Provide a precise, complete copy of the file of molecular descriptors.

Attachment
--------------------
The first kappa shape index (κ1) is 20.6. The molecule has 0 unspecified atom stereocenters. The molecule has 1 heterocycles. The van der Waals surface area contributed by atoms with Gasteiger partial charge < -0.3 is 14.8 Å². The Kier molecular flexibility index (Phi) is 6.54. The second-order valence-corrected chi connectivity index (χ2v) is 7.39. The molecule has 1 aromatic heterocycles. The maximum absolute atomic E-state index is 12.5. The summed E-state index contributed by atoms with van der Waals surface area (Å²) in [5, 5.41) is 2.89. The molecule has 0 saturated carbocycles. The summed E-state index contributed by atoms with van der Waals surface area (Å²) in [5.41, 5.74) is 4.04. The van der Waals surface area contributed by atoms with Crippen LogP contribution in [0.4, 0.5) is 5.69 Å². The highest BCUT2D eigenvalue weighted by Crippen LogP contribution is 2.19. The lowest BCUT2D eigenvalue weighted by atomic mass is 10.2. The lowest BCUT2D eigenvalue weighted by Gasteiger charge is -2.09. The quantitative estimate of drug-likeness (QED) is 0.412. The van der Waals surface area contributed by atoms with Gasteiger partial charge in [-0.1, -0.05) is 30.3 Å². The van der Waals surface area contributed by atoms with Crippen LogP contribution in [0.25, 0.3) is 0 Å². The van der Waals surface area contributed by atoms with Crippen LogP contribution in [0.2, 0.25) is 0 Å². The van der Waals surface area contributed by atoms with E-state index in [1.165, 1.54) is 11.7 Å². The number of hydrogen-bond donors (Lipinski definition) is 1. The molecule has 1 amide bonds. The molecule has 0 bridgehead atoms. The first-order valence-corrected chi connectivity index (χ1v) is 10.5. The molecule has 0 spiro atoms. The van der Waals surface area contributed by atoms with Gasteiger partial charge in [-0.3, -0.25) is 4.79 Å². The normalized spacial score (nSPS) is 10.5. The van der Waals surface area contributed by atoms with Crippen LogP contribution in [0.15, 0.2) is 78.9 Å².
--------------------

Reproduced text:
The first kappa shape index (κ1) is 20.6. The molecule has 0 unspecified atom stereocenters. The molecule has 1 heterocycles. The van der Waals surface area contributed by atoms with Gasteiger partial charge < -0.3 is 14.8 Å². The Kier molecular flexibility index (Phi) is 6.54. The second-order valence-corrected chi connectivity index (χ2v) is 7.39. The molecule has 1 aromatic heterocycles. The maximum absolute atomic E-state index is 12.5. The summed E-state index contributed by atoms with van der Waals surface area (Å²) in [5, 5.41) is 2.89. The molecule has 0 saturated carbocycles. The summed E-state index contributed by atoms with van der Waals surface area (Å²) in [5.41, 5.74) is 4.04. The van der Waals surface area contributed by atoms with Crippen LogP contribution in [0.4, 0.5) is 5.69 Å². The highest BCUT2D eigenvalue weighted by Crippen LogP contribution is 2.19. The lowest BCUT2D eigenvalue weighted by atomic mass is 10.2. The lowest BCUT2D eigenvalue weighted by Gasteiger charge is -2.09. The quantitative estimate of drug-likeness (QED) is 0.412. The van der Waals surface area contributed by atoms with Gasteiger partial charge in [-0.1, -0.05) is 30.3 Å². The van der Waals surface area contributed by atoms with Crippen LogP contribution in [0.25, 0.3) is 0 Å². The van der Waals surface area contributed by atoms with Crippen LogP contribution in [0.2, 0.25) is 0 Å². The van der Waals surface area contributed by atoms with E-state index in [1.165, 1.54) is 11.7 Å². The number of hydrogen-bond donors (Lipinski definition) is 1. The molecule has 1 amide bonds. The molecule has 0 bridgehead atoms. The first-order valence-corrected chi connectivity index (χ1v) is 10.5. The molecule has 0 spiro atoms. The van der Waals surface area contributed by atoms with Gasteiger partial charge in [-0.3, -0.25) is 4.79 Å². The normalized spacial score (nSPS) is 10.5. The van der Waals surface area contributed by atoms with Crippen LogP contribution in [0.15, 0.2) is 78.9 Å².